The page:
octave:10> plot(x, a, x, b, x, c);

Finally, we plot the second graph.

octave:11> figure;
octave:12> hold off;
octave:13> plot(x, a+b+c);

Line 11 creates a new graph window and line 12 tells Octave that any subsequent plots should simply replace previous ones. Line 13 generates the plot of the sum of the 3 trigonometric functions. A small note for mac users, if plot figure commands do not work first use this command: > setenv ("GNUTERM", "x11")

Exercises[edit | edit source]

  • Plot the absolute value function for .
  • Plot a circle of radius 1, centered at the origin. (This is not so easy.)
  • Plot your favourite function(s) like sin and cos

Warning[edit | edit source]

If you try (or have tried) to plot something like or , you will run into trouble. The following error messages are common. In the case of x^2:

error: for A^b, A must be square

In the case of sin(x)*cos(x):

error: operator *: nonconformant arguments (op1 is 1x100, op2 is 1x100)

This error occurs whenever you try multiply or divide two vector variables (remember that x and y are vectors). For now, you can do one of two things.

  1. use plot(sin(x).*cos(x)) - notice the '.' between sin(x) and *. For x^2 plot(x.*x)
  2. Read the section on vectors and matrices.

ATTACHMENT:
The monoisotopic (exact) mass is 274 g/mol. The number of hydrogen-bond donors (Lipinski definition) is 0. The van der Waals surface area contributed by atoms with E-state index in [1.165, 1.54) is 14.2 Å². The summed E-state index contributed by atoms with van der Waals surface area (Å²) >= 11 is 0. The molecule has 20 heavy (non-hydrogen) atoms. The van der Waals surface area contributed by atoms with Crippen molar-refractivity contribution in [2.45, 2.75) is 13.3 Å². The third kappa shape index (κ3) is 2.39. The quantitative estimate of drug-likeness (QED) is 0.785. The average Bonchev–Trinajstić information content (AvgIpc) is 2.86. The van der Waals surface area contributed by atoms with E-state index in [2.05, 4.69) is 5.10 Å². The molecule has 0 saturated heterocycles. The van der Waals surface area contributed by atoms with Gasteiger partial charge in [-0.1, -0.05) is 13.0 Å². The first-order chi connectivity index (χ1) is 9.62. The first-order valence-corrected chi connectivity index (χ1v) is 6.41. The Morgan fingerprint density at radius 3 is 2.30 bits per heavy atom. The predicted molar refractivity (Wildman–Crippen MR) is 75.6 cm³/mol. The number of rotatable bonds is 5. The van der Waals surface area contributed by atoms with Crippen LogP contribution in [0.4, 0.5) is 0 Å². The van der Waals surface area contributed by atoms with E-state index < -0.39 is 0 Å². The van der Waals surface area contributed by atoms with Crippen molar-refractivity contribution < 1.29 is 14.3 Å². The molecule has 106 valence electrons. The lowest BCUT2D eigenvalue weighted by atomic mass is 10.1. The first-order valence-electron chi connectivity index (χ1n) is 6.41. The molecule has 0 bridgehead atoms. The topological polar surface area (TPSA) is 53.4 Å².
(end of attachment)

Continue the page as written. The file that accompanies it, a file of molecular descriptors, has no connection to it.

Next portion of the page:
Challenge[edit | edit source]

Since Octave is a numerical (and not symbolic) mathematics package, it does make numerical errors and does not handle some operations well. To confirm this, make a plot of tan x, for x between -π and π. What is wrong with the resulting picture?

Your task is to generate the (much better looking) graph below using what you have learned so far and the axis function. axis can be used to adjust which part of the plot is actually displayed on screen. Use the command help axis to determine how this function works.

It might take some thinking to get the asymptote lines at right. You can use help plot to find out how to plot dotted lines. (Try to make the plot yourself before looking at the solution below.)

Following commands could be used to generate the plot shown above.

octave:1> x_part_left  = linspace(-pi,  -pi/2-0.001, 100);
octave:2> x_part_mid   = linspace(-pi/2, pi/2, 100);
octave:3> x_part_right = linspace( pi/2+0.001, pi,   100);
octave:4> plot(x_part_left, tan(x_part_left));